Without a healthy team, you’re never gonna build great stuff.
At least, that’s what Louise Bernstein, director of product at Hubspot thinks. In a recent episode of Dublin Tech Talks, Louise made it clear that team health comes before teamwork.
We know those first 30 hires are critical, but just getting them on the payroll isn’t enough. Creating balanced teams and fostering psychological safety is the only way you’re going to achieve effective collaboration. It’s no use hiring 20 engineers if you don’t have the analysts to go with them.
As Louise pointed out, a good team doesn’t rely on a few stand-out superstars. You need a group of great people who actually communicate with each other. So when it comes to assessing candidates on their aptitude, perhaps we should spend less time tallying up their personal achievements, and more time looking at how they contribute to the bigger picture.
Obviously technical skills are important. No one’s questioning the need for experienced, intelligent people. But team skills are what’s going to get those technical people working together. Capable people, without the means to express their ability, are pretty useless in the grand scheme of things.
It’s not their fault, though. It’s your responsibility to make space for that collaboration. The speed of innovation is multiplied when teams feel safe to contribute to discussions, raise concerns, and make mistakes. Your company culture is what dictates their willingness to collaborate.
Healthy teams start with healthy leaders. Are you demonstrating the attributes you’re seeking from the talent pool? New recruits are likely to model the behaviours they see from their superiors, particularly while they’re still learning the ropes. Would you hire an army of fellow yous?
It takes all types to build a good team. Diversity of thought will help you meet the needs of your customers and come up with new ways to delight them. Those varied perspectives will come in handy when you’re trying to see things from all angles. Just make sure you have the inclusive structures in place so that every individual feels valued enough to want to voice their opinion.
The consequence of not cultivating an environment that inspires collaboration is that your team is ineffective. And in hard times they’re likely going to drift apart, instead of knuckle down. According to Louise, what you need is a human operating system. Something that guides how your team thinks, communicates, and creates together.
A sort of strategy for teamwork, if you will. Just like how you have an operating system on your computer that dictates how programs run.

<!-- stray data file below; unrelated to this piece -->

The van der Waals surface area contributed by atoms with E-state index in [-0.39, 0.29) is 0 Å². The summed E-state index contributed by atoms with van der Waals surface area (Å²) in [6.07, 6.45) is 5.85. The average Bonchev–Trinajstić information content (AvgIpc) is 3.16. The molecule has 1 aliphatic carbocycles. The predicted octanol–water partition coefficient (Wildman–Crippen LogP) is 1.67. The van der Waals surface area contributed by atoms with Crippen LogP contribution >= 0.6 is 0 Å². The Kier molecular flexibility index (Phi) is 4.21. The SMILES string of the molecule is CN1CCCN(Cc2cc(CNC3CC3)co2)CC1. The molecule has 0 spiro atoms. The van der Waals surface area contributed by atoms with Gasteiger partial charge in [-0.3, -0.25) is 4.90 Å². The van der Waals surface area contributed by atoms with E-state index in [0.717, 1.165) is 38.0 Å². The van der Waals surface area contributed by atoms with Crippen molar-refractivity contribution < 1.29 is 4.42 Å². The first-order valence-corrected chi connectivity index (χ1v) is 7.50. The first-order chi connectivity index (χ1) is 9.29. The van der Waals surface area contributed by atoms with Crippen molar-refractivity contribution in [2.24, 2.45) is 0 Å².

Contrary to popular belief, people hate surprises. Don’t leave your employees guessing as to how they’ll be treated when they make mistakes. Map out what discussions and creative sessions should look like. In return, ask them what they need from a team dynamic to inspire their best work.
Still struggling to conceptualise the impact of unhealthy teams? Harvard Business Review states that every team member actually has two roles in a working environment. The functional role, which is where you use your technical skills, and the psychological role which is guided by who you are as a person.
Teamwork demands individuals’ tap into their functional and psychological roles. In a collaborative situation, your team will identify how their skills fit into a solution, and how they communicate this will be dictated by their psychological role.
Foster a culture of competitive one-upmanship, and psychological roles will be suppressed.
Things got heavy there for a second, so let’s bring it back down to real-world impact.
As your start-up or scale-up grows, new hires aren’t just contributing to the company knowledge pool. You’re adding to the culture, the collective mentality, and the emotional environment of your business.
Pick the wrong person, and their impact is going to resonate through your entire business. It’s like accidentally swearing in front of your child – it only needs to happen once, but you know it won’t be long until their sibling is saying it too.
Check your team vitals. Talk to your people. Find out whether your existing team feels like they can fully contribute to your company. Because if they don’t, you need to fix it before you add more people to the mix.